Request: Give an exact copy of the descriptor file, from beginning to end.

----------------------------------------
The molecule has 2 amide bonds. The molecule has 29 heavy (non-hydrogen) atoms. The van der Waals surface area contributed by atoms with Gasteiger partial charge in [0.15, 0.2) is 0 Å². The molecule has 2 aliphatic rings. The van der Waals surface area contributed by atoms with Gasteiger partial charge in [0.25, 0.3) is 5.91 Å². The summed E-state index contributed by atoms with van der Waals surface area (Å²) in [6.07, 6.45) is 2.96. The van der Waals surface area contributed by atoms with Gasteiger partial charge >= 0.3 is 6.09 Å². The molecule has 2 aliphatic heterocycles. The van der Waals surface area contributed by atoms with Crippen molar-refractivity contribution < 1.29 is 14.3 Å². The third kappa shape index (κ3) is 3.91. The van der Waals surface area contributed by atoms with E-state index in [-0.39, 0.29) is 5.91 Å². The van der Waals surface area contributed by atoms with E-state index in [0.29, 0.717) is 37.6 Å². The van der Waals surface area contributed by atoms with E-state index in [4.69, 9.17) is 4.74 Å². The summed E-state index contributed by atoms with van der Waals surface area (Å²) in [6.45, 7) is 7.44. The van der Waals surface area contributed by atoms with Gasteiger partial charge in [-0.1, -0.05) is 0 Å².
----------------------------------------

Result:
The molecule has 2 amide bonds. The molecule has 29 heavy (non-hydrogen) atoms. The van der Waals surface area contributed by atoms with Gasteiger partial charge in [0.15, 0.2) is 0 Å². The molecule has 2 aliphatic rings. The van der Waals surface area contributed by atoms with Gasteiger partial charge in [0.25, 0.3) is 5.91 Å². The summed E-state index contributed by atoms with van der Waals surface area (Å²) in [6.07, 6.45) is 2.96. The van der Waals surface area contributed by atoms with Gasteiger partial charge >= 0.3 is 6.09 Å². The molecule has 2 aliphatic heterocycles. The van der Waals surface area contributed by atoms with Crippen molar-refractivity contribution < 1.29 is 14.3 Å². The third kappa shape index (κ3) is 3.91. The van der Waals surface area contributed by atoms with E-state index in [-0.39, 0.29) is 5.91 Å². The van der Waals surface area contributed by atoms with E-state index in [0.29, 0.717) is 37.6 Å². The van der Waals surface area contributed by atoms with E-state index in [4.69, 9.17) is 4.74 Å². The summed E-state index contributed by atoms with van der Waals surface area (Å²) in [6.45, 7) is 7.44. The van der Waals surface area contributed by atoms with Gasteiger partial charge in [-0.1, -0.05) is 0 Å².